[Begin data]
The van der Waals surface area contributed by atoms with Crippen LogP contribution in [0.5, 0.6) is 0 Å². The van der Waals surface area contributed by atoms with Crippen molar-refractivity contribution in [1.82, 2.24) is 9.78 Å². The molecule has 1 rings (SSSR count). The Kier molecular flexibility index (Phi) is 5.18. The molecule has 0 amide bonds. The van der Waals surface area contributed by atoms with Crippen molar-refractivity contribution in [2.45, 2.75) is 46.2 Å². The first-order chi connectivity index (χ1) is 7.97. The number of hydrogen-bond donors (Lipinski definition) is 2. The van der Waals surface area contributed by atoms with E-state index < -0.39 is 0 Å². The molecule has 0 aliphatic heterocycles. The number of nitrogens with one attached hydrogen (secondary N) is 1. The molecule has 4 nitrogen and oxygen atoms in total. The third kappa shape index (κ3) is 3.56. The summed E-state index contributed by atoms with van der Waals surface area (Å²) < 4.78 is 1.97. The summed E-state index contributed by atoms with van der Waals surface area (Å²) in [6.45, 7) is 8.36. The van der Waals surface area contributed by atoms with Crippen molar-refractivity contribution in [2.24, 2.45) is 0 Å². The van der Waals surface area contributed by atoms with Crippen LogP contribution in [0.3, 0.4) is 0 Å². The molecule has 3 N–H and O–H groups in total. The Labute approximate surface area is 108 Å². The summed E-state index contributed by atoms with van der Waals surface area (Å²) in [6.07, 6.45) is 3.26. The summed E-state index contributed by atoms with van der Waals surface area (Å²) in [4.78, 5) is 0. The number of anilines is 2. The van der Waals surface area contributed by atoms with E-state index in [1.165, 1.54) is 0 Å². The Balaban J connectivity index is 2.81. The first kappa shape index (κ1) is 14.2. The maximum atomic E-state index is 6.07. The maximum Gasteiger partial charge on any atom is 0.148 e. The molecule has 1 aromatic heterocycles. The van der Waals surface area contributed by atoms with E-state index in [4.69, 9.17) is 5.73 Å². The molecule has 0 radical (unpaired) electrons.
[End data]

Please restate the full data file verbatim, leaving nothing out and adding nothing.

The van der Waals surface area contributed by atoms with Crippen LogP contribution in [0.5, 0.6) is 0 Å². The van der Waals surface area contributed by atoms with Crippen molar-refractivity contribution in [1.82, 2.24) is 9.78 Å². The molecule has 1 rings (SSSR count). The Kier molecular flexibility index (Phi) is 5.18. The molecule has 0 amide bonds. The van der Waals surface area contributed by atoms with Crippen molar-refractivity contribution in [2.45, 2.75) is 46.2 Å². The first-order chi connectivity index (χ1) is 7.97. The number of hydrogen-bond donors (Lipinski definition) is 2. The van der Waals surface area contributed by atoms with E-state index < -0.39 is 0 Å². The molecule has 0 aliphatic heterocycles. The number of nitrogens with one attached hydrogen (secondary N) is 1. The molecule has 4 nitrogen and oxygen atoms in total. The third kappa shape index (κ3) is 3.56. The summed E-state index contributed by atoms with van der Waals surface area (Å²) < 4.78 is 1.97. The summed E-state index contributed by atoms with van der Waals surface area (Å²) in [6.45, 7) is 8.36. The van der Waals surface area contributed by atoms with Crippen molar-refractivity contribution in [2.24, 2.45) is 0 Å². The van der Waals surface area contributed by atoms with Crippen LogP contribution in [0.3, 0.4) is 0 Å². The molecule has 3 N–H and O–H groups in total. The Labute approximate surface area is 108 Å². The summed E-state index contributed by atoms with van der Waals surface area (Å²) in [6.07, 6.45) is 3.26. The summed E-state index contributed by atoms with van der Waals surface area (Å²) in [4.78, 5) is 0. The number of anilines is 2. The van der Waals surface area contributed by atoms with E-state index in [1.165, 1.54) is 0 Å². The Balaban J connectivity index is 2.81. The first kappa shape index (κ1) is 14.2. The maximum atomic E-state index is 6.07. The maximum Gasteiger partial charge on any atom is 0.148 e. The molecule has 1 aromatic heterocycles. The van der Waals surface area contributed by atoms with E-state index in [4.69, 9.17) is 5.73 Å². The molecule has 0 radical (unpaired) electrons.